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Welcome to "Ask the White House" -- an online interactive forum where you can submit questions to Administration officials and friends of the White House. Visit the "Ask the White House" archives to read other discussions with White House officials.

Mike Johanns
Secretary of Agriculture

June 13, 2005

Mike Johanns
Hi, I'm Mike Johanns, the Secretary of Agriculture. I spoke earlier today to the Western Governor's Association about the Central American-Dominican Republic Free Trade Agreement, which we often call CAFTA-DR.

For American agriculture to be successful in the future we need to pass this agreement. America's farmers and ranchers derive 27% of their income from exports, as 96% of the world's consumers live outside of the United States. Each year, our agriculture productivity increases by two percent, while our consumption increases by only one percent. So you can see we must expand our export markets to have continued prosperity in the agricultural economy.

I'm happy to take any questions about CAFTA-DR or any other agriculture issue you wish to discuss.

Brian, from California writes:
Mike,Although the Mexican economy had benefitted significantly from the NAFTA agreement, the gap between the prosporous North and relatively empoverished South of the nation continues to grow. Do you expect entirely positive economic results from the CAFTA agreement in the nations involved?

Mike Johanns
Thanks for the question, Brian. Mexico has benefited significantly from NAFTA through increased exports, higher wages for Mexican workers, less poverty, more foreign investment and a much stronger agriculture sector. In fact, Mexican agricultural exports to the U.S. have doubled under NAFTA, at the same time that U.S. agricultural exports to Mexico have doubled. This serves as a great example of how free trade agreements work to level the playing field and make trade a two way street.

I fully expect CAFTA to result in the same economic benefits. CAFTA levels the playing field for U.S. workers and farmers by opening the region’s markets to goods, services, and farm products from the United States. It’s a win-win agreement for both sides and a great opportunity to promote growth, opportunity and democracy in the Western Hemisphere.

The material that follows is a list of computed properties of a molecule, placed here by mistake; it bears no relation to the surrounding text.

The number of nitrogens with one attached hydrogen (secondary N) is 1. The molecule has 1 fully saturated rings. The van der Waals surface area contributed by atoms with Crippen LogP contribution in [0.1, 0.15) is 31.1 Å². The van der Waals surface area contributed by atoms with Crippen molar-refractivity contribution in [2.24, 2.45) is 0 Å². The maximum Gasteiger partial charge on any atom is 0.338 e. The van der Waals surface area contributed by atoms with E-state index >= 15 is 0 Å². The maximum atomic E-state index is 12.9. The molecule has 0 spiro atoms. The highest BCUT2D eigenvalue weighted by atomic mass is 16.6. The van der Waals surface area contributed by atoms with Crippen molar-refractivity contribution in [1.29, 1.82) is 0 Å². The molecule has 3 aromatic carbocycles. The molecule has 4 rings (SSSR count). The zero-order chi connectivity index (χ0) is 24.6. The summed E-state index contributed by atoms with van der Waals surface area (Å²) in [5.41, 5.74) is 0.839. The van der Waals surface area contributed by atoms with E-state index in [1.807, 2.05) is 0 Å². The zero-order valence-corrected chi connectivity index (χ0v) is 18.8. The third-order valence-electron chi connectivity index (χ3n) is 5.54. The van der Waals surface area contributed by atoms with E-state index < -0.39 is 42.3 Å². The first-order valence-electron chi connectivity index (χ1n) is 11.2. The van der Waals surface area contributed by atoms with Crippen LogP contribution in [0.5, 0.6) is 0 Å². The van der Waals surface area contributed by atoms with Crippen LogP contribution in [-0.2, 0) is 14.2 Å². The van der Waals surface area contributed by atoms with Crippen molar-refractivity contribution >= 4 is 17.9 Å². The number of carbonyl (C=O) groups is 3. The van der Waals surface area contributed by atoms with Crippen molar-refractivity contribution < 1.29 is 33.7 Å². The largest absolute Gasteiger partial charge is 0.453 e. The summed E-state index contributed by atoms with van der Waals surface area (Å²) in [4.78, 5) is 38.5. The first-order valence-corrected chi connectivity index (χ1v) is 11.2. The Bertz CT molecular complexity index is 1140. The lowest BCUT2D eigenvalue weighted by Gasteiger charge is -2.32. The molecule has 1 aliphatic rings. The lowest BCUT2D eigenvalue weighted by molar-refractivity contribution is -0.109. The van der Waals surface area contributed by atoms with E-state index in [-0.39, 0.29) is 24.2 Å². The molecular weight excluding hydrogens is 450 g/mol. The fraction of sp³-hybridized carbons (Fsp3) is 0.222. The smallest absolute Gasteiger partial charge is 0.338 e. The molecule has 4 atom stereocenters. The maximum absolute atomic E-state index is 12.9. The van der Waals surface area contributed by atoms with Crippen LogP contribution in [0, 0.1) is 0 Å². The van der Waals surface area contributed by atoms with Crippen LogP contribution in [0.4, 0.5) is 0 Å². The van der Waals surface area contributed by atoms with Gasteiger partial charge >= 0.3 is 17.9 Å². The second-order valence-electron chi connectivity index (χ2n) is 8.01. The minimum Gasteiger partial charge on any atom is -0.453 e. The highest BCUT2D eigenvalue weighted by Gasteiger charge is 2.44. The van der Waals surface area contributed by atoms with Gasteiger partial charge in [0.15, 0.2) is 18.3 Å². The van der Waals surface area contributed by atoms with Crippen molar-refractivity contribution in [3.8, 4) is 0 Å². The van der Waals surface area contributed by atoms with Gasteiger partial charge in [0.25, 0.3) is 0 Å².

Phuong, from Maryland writes:
Secretary Johanns, I am a Vietnamese American. In support of our freedom

and economic liberty for everyone, especially as we build freedom and peace in our backyard, I support CAFTA as the President has called for. What can you do to ensure that the United States truly has a fair free trade with these neighboring countries in terms of goods, materials and labor? Thank you.

Mike Johanns
You raise a good point, Phuong. In order to truly promote freedom, democracy and prosperity in any trade agreement, trade must be considered “fair,” as well as “free.” President Bush has gone to great lengths to emphasize the importance of free and fair trade. We have lived up to this commitment in previous trade agreements with Chile, Singapore and Australia. Each of these agreements has already begun to produce benefits for American workers, farmers, ranchers and service providers.

CAFTA-DR goes beyond previous free trade agreements in addressing worker rights issues by developing a labor strategy that helps ensure that Central America’s labor laws in are in-line with those of the International Labor Organization. Additional provisions within CAFTA-DR are aimed at effective enforcement of environmental laws. In addition to promoting the economic benefits of free trade, our U.S. negotiators recognized the need to provide strong protections for labor and the environment.

Eldon, from Utah writes:
I read that Under CAFTA, barriers to agricultural imports from our "trading partners" would be removed immediately, while barriers to U.S. exports wouldn't be lifted for anywhere from 10-20 years thereby crippling U.S. agricultural producers. Is this accurate? When would trade barriers actually be lifted for the various countries involved in CAFTA?